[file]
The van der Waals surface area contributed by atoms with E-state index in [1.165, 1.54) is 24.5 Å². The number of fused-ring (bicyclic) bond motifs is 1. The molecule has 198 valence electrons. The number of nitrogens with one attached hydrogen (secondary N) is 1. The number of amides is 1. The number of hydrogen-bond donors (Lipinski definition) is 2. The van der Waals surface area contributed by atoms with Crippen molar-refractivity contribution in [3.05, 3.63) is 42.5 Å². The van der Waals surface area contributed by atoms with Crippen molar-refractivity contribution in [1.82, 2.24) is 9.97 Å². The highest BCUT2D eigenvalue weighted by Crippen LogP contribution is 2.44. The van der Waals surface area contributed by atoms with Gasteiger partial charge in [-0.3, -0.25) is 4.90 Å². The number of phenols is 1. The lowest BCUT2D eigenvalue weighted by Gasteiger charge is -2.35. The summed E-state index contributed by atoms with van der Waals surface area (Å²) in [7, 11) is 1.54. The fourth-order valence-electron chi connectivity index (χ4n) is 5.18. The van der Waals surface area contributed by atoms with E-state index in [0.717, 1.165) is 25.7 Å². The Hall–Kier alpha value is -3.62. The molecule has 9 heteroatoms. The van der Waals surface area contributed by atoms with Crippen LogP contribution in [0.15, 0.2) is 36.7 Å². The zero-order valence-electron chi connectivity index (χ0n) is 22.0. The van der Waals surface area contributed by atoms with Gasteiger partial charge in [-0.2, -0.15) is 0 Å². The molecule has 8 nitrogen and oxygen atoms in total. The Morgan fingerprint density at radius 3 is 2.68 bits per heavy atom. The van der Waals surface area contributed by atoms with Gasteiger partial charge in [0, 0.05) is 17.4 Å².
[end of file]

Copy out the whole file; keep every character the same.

The van der Waals surface area contributed by atoms with E-state index in [1.165, 1.54) is 24.5 Å². The number of fused-ring (bicyclic) bond motifs is 1. The molecule has 198 valence electrons. The number of nitrogens with one attached hydrogen (secondary N) is 1. The number of amides is 1. The number of hydrogen-bond donors (Lipinski definition) is 2. The van der Waals surface area contributed by atoms with Crippen molar-refractivity contribution in [3.05, 3.63) is 42.5 Å². The van der Waals surface area contributed by atoms with Crippen molar-refractivity contribution in [1.82, 2.24) is 9.97 Å². The highest BCUT2D eigenvalue weighted by Crippen LogP contribution is 2.44. The van der Waals surface area contributed by atoms with Gasteiger partial charge in [-0.3, -0.25) is 4.90 Å². The number of phenols is 1. The lowest BCUT2D eigenvalue weighted by Gasteiger charge is -2.35. The summed E-state index contributed by atoms with van der Waals surface area (Å²) in [7, 11) is 1.54. The fourth-order valence-electron chi connectivity index (χ4n) is 5.18. The van der Waals surface area contributed by atoms with E-state index in [0.717, 1.165) is 25.7 Å². The Hall–Kier alpha value is -3.62. The molecule has 9 heteroatoms. The van der Waals surface area contributed by atoms with Crippen LogP contribution in [0.15, 0.2) is 36.7 Å². The zero-order valence-electron chi connectivity index (χ0n) is 22.0. The van der Waals surface area contributed by atoms with Gasteiger partial charge in [-0.2, -0.15) is 0 Å². The molecule has 8 nitrogen and oxygen atoms in total. The Morgan fingerprint density at radius 3 is 2.68 bits per heavy atom. The van der Waals surface area contributed by atoms with Gasteiger partial charge in [0, 0.05) is 17.4 Å².